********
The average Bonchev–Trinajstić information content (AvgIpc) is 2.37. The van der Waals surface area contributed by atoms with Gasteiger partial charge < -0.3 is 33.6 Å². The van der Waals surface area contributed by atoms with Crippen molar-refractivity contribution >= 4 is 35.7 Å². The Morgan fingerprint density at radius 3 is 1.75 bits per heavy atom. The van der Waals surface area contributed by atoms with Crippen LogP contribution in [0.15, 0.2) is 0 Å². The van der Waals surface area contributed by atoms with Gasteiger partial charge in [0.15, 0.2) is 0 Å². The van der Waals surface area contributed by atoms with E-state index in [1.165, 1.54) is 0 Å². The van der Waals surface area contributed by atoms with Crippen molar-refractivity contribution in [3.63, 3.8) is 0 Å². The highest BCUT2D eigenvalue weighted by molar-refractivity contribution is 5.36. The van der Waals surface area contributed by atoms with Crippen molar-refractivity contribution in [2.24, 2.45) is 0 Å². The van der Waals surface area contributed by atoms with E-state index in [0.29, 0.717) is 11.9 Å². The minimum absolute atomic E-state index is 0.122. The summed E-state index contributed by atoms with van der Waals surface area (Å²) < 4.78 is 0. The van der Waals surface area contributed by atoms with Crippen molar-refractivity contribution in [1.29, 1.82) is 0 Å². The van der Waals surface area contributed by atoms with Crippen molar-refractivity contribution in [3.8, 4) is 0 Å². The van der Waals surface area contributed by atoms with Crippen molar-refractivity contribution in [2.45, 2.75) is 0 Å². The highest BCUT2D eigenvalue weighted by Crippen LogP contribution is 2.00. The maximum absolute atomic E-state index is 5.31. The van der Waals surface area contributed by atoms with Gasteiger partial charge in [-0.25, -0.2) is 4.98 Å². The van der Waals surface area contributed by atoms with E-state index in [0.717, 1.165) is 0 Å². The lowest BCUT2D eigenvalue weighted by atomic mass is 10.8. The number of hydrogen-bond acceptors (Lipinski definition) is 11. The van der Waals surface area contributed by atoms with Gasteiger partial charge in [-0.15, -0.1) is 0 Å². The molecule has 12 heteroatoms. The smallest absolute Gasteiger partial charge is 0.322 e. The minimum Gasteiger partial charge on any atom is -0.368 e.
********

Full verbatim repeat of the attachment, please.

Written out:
The average Bonchev–Trinajstić information content (AvgIpc) is 2.37. The van der Waals surface area contributed by atoms with Gasteiger partial charge < -0.3 is 33.6 Å². The van der Waals surface area contributed by atoms with Crippen molar-refractivity contribution >= 4 is 35.7 Å². The Morgan fingerprint density at radius 3 is 1.75 bits per heavy atom. The van der Waals surface area contributed by atoms with Crippen LogP contribution in [0.15, 0.2) is 0 Å². The van der Waals surface area contributed by atoms with Gasteiger partial charge in [0.15, 0.2) is 0 Å². The van der Waals surface area contributed by atoms with E-state index in [1.165, 1.54) is 0 Å². The van der Waals surface area contributed by atoms with Crippen molar-refractivity contribution in [3.63, 3.8) is 0 Å². The highest BCUT2D eigenvalue weighted by molar-refractivity contribution is 5.36. The van der Waals surface area contributed by atoms with Crippen molar-refractivity contribution in [2.24, 2.45) is 0 Å². The van der Waals surface area contributed by atoms with E-state index in [0.29, 0.717) is 11.9 Å². The minimum absolute atomic E-state index is 0.122. The summed E-state index contributed by atoms with van der Waals surface area (Å²) < 4.78 is 0. The van der Waals surface area contributed by atoms with Crippen molar-refractivity contribution in [1.29, 1.82) is 0 Å². The van der Waals surface area contributed by atoms with Crippen molar-refractivity contribution in [3.8, 4) is 0 Å². The van der Waals surface area contributed by atoms with Crippen molar-refractivity contribution in [2.45, 2.75) is 0 Å². The highest BCUT2D eigenvalue weighted by Crippen LogP contribution is 2.00. The maximum absolute atomic E-state index is 5.31. The van der Waals surface area contributed by atoms with Gasteiger partial charge in [-0.25, -0.2) is 4.98 Å². The van der Waals surface area contributed by atoms with E-state index in [0.717, 1.165) is 0 Å². The lowest BCUT2D eigenvalue weighted by atomic mass is 10.8. The number of hydrogen-bond acceptors (Lipinski definition) is 11. The van der Waals surface area contributed by atoms with Gasteiger partial charge in [-0.15, -0.1) is 0 Å². The molecule has 12 heteroatoms. The smallest absolute Gasteiger partial charge is 0.322 e. The minimum Gasteiger partial charge on any atom is -0.368 e.